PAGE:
Words matter. Images matter. The Scientific Inquirer needs your support. Help us pay our contributors for their hard work. Visit our Patreon page and discover ways that you can make a difference. http://bit.ly/2jjiagi
RATING: 🔭🔭🔭🔭🔭🔭🔭 (7/10)
The specter of technologically enhanced human beings has always been fertile ground for speculation among scientists and fiction writers. It has been in the past and will continue to bear fruit, especially with the way modern science has expanded the possibilities. In the universe of Michael Mammay’s military sci-fi novel, Spaceside (Harper Voyager), the enhancement du jour comes in the form of genetically modified humans with selected alien characteristics.
In Spaceside, the hard-boiled Army colonel Carl Butler returns, this time as a civilian, albeit with an infamous past and a wicked dose of PTSD. Having wiped out an entire planet weighs heavily on him. Fortunately for him, like many high ranking ex-military men, he’s transitioned to the private sector, working as a security consultant for a private firm. It’s a far cry from his glory days, but it’s a job that pays well and not too involved. Unfortunately, nobody seemed to have been in on the email chain announcing his retirement.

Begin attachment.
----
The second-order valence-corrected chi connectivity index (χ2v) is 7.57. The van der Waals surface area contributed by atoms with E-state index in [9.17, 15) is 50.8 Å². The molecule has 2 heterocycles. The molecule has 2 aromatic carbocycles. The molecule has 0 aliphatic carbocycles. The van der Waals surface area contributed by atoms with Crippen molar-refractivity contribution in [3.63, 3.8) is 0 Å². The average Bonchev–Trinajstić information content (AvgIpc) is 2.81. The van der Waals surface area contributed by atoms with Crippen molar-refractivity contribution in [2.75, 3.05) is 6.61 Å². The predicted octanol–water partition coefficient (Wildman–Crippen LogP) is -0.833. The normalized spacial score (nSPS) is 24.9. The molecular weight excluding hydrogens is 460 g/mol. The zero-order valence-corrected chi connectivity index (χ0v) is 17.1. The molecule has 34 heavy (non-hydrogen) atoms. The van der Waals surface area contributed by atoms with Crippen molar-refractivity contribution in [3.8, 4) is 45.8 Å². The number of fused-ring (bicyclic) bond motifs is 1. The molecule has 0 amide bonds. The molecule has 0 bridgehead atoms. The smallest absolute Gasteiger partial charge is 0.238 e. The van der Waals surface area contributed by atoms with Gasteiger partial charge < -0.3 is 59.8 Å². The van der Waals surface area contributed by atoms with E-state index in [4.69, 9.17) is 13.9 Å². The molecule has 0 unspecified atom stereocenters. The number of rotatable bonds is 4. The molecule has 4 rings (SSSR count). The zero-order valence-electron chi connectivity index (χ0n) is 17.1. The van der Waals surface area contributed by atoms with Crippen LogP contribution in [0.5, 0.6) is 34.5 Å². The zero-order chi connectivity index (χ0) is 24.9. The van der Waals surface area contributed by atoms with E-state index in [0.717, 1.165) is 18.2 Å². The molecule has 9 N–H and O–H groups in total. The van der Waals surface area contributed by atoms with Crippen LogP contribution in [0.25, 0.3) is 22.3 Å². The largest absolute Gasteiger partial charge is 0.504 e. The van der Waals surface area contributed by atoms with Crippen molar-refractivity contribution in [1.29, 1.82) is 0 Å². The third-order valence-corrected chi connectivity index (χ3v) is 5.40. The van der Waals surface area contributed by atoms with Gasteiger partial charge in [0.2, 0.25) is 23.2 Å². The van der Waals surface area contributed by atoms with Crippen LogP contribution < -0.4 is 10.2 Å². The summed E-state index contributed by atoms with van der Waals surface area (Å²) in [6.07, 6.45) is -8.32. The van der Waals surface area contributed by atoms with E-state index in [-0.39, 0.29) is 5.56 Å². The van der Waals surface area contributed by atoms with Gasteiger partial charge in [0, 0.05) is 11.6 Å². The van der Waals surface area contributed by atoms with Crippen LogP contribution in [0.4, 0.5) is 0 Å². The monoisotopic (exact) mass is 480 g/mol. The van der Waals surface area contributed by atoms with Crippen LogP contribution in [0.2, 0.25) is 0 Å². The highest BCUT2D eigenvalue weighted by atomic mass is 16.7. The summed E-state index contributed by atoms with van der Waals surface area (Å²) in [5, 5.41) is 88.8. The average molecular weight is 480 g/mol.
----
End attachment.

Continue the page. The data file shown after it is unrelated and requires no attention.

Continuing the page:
Butler’s boss calls on him to investigate a breach into the company’s ultra-secure computer network. What should be relatively low danger exercise ends up with a dead body and the colonel dodging bullets from unknown assailants. On top of that, he has the distinct feeling that he’s being followed and, if his past adventures proved anything, it’s that his gut is seldom wrong.
Much like its precursor, Planetside, Spaceside moves at a furious clip. The story and the pages fly by.
As Antoinio says in The Tempest, the past is prologue. Butler’s military exploits on the alien world of Cappa (which he destroyed in Planetside) have dragged him back to the fray. A shadowy scientific program, called Project Phoenix, lies at the root of this new round of intrigue. Ironically, it provides Butler with the one thing he desires. Atonement for being a world killer.
Much like its precursor, Planetside, Spaceside moves at a furious clip. The story and the pages fly by. Mammay’s terse sentences and knack for capturing action through the written word don’t hurt. The days of summer beach reads have passed but if there’s another scorching beach-worthy days sneaks in, bring Spaceside with you. Or you could just read it on the train during your morning commute. Whatever works.
WORDS: Brice Marsters
IMAGE SOURCE: Harper Voyager